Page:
The way we shop has changed beyond recognition over the past few years. The culprit? The internet.
We’ve all seen British institutions such as Comet, Jessops and HMV disappear from the high street recently only to be replaced by ‘to let’ signs or pound shops. Of course, the recession has played its part in their demise, but online shopping has undoubtedly affected the performance of most high street regulars. Unless, of course, they have embraced the thing that was threatening their success and used it reach further heights.
Retailers which took their business online have been able to continue engaging with their customers, and even found it easier to reach the next generation of shoppers; a younger demographic used to getting everything they need from world wide web. What’s more, it’s opened doors for national brands to expand their offering to a global audience thanks to strategic website localisation (ASOS being a good case study for overseas success).
Many businesses regard their high street position as their central source of custom, but it’s time these tables were turned and CEO’s began paying more attention to their website. Of course, there will always be a need for a presence in cities and towns. But the fact that people are often more likely to be able to shop online than visit a single shop isn’t something to be scoffed at by the boardroom. In fact, last December’s increase in overall retail sales was due to online shopping, which was responsible for 17.8% of total growth.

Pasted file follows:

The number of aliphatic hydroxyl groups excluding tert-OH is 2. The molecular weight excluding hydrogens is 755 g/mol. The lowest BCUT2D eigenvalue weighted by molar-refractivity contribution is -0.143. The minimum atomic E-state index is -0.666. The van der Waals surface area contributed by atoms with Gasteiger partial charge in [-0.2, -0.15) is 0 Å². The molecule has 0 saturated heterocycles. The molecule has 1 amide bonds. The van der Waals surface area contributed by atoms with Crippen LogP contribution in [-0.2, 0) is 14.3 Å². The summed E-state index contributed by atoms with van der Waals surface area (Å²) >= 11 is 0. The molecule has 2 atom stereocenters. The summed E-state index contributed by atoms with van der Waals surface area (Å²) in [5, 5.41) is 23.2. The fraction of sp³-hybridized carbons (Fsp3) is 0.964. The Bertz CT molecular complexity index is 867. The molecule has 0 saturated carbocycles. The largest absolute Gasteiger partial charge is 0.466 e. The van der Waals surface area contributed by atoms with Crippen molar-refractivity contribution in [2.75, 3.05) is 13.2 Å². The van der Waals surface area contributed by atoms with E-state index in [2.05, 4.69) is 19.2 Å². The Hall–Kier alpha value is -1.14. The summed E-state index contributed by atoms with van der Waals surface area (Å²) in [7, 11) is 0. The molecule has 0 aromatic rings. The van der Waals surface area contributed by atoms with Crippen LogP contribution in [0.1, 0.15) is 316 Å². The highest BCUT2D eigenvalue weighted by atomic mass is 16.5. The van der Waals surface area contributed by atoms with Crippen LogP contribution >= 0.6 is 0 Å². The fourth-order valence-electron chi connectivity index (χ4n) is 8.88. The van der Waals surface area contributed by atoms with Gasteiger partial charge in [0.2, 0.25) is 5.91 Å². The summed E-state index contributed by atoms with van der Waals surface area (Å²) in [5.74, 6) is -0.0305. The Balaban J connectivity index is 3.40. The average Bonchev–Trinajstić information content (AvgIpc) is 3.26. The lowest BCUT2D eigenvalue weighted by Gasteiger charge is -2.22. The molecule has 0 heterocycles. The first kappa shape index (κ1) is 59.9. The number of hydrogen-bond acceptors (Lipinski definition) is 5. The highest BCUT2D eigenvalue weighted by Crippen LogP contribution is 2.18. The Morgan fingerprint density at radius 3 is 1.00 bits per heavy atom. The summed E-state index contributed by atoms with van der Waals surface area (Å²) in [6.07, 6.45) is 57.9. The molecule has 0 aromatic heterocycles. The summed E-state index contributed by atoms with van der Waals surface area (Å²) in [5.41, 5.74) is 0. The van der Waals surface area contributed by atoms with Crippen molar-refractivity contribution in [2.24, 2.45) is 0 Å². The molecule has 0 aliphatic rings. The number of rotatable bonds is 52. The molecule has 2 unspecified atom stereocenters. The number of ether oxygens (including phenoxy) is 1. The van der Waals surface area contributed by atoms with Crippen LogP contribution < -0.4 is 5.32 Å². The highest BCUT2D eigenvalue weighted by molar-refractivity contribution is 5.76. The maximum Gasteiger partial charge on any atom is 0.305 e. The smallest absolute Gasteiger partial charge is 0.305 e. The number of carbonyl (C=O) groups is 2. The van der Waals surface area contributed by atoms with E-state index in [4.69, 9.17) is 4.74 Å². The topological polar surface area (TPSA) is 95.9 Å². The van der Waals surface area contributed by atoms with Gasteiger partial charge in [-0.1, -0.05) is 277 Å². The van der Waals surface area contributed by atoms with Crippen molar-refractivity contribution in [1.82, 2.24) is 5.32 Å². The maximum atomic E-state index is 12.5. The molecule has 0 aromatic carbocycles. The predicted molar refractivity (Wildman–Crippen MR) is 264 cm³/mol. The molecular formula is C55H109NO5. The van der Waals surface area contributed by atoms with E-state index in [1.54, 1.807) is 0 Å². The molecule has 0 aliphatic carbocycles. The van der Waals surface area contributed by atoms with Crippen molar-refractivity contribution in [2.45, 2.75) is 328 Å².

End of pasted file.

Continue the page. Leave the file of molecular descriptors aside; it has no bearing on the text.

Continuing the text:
While some sectors have barely been touched by the online retail boom (such as health and beauty, food, and DIY, each accounting for less than a 6% share of online retail sales), others have been utterly consumed by web-based shopping. The music and video industry has experienced the biggest upheaval (with an 80% share – an unsurprising finding given the developments in downloadable media) and is followed by books, electricals, and clothing.
For many consumers, the internet is their first port of call before they make a purchase. Accessible anywhere, at any time (as long as you’re connected), shoppers enjoy the ease and flexibility afforded to them by online shopping, not to mention the option to shop around at the click of a button, as well as the reduced costs and use of discount codes. But consumers aren’t the only ones to benefit from internet shopping.
Keeping your business afloat and potential for international expansion aren’t the only advantages to be had from taking your brand online. Obvious plus’s are the low overheads, and the reduction on property and staffing costs.
Of course, you’ll have other, different expenses to contend with, such as website hosting, postage and packaging, customer service, search engine marketing and retail translation services should you take your business global.
But every brand is different, requiring a different portal and appealing to different people. No matter what industry they operate in, each business should take into consideration the merits and financial implications of both the high street and online space, but bear in mind that we are moving towards a future of virtual reality, where we play out our lives online and the internet is king.